As Italy struggles to contain a major COVID-19 outbreak, its hospital capacity has come under unprecedented pressure. Last Friday, 4,636 cases of the virus were reported across the country and that has now increased to just under 12,500. By Tuesday, there were 5,791 cases of COVID-19 in Lombardy with 446 people in intensive care units. Medical staff have reported that Northern Italy's health system, one of Europe's best resourced, is approaching breaking point.
In mid-February, a Chinese Center for Disease Control and Prevention paper found that while just over 80 percent of all COVID-19 cases had been mild, another 13.8 percent and 4.7 percent were classified as severe and critical respectively. That has led to serious questions being raised about critical care bed capacity not just in Italy but in other countries braced for major outbreaks. If the case count continues to climb at its current pace, intensive care units will come under huge pressure.
This infographic pulls together data from three sources to show where that pressure could be highest by highlighting the number of ICU beds per 100,000 of the population in different countries. For example, a paper pubished in the Intensive Care Medicine journal that used 2012 data stated that Italy had 12.5 ICU beds per 100,000 of its inhabitants that year while Germany had 29.2. A separate paper from the the National Center for Biotechnology Information pubished in 2015 states that the United States has even more - 34.2 critical care beds per 100,000 people.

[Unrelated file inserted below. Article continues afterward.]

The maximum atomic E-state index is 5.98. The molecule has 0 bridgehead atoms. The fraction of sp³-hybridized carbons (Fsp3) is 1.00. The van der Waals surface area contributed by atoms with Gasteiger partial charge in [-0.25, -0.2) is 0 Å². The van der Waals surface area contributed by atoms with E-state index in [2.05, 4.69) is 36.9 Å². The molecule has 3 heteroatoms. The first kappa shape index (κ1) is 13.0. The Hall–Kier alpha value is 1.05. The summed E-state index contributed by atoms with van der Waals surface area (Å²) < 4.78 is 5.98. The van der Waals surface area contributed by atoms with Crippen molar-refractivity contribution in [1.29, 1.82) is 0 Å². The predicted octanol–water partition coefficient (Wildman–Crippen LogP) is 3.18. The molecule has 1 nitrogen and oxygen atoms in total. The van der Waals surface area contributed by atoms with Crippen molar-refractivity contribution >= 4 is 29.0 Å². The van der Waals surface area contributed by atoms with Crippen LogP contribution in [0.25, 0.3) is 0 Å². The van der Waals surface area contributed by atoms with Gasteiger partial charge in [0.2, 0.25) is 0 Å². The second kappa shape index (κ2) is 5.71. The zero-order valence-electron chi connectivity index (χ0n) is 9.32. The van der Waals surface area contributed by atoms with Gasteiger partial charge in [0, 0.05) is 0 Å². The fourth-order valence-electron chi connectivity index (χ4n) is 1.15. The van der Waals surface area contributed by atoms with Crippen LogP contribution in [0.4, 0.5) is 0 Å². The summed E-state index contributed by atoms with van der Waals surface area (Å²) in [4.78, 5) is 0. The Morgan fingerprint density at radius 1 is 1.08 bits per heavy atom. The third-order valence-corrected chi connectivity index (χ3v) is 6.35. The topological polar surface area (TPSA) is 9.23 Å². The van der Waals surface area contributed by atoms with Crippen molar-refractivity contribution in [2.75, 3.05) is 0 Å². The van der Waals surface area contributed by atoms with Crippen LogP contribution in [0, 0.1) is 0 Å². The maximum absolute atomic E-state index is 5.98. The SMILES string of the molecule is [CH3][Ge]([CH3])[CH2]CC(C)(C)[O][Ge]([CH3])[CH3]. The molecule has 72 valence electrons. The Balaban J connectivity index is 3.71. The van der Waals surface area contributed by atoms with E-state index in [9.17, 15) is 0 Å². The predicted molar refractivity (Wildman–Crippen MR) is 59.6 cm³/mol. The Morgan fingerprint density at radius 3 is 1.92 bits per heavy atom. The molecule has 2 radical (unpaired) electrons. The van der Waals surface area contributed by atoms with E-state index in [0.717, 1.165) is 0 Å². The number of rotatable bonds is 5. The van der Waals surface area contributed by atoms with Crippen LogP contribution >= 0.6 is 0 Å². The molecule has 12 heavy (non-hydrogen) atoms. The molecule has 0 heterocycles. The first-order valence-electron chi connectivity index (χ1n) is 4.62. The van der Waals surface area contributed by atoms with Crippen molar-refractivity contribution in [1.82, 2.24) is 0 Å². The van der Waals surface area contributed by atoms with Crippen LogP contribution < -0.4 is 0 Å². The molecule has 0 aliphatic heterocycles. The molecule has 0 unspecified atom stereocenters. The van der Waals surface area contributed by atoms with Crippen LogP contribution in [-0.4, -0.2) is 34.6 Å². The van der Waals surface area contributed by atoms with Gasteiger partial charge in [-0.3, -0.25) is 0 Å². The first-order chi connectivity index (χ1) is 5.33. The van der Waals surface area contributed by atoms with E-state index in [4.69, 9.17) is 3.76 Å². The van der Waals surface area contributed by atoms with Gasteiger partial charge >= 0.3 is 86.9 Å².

Another more recent analysis published in the Critical Care Medicine journal earlier this year highlighted ICU bed capacity across Asia. South Korea is finally experiencing some success in containing its outbreak, primarily due to a major testing push, and its ICU bed capacity stood at 10.6 beds per 100,00 people in 2017. In China and India, the figure is lower with 3.6 and 2.3 critical care beds per 100,000 of the population respectively.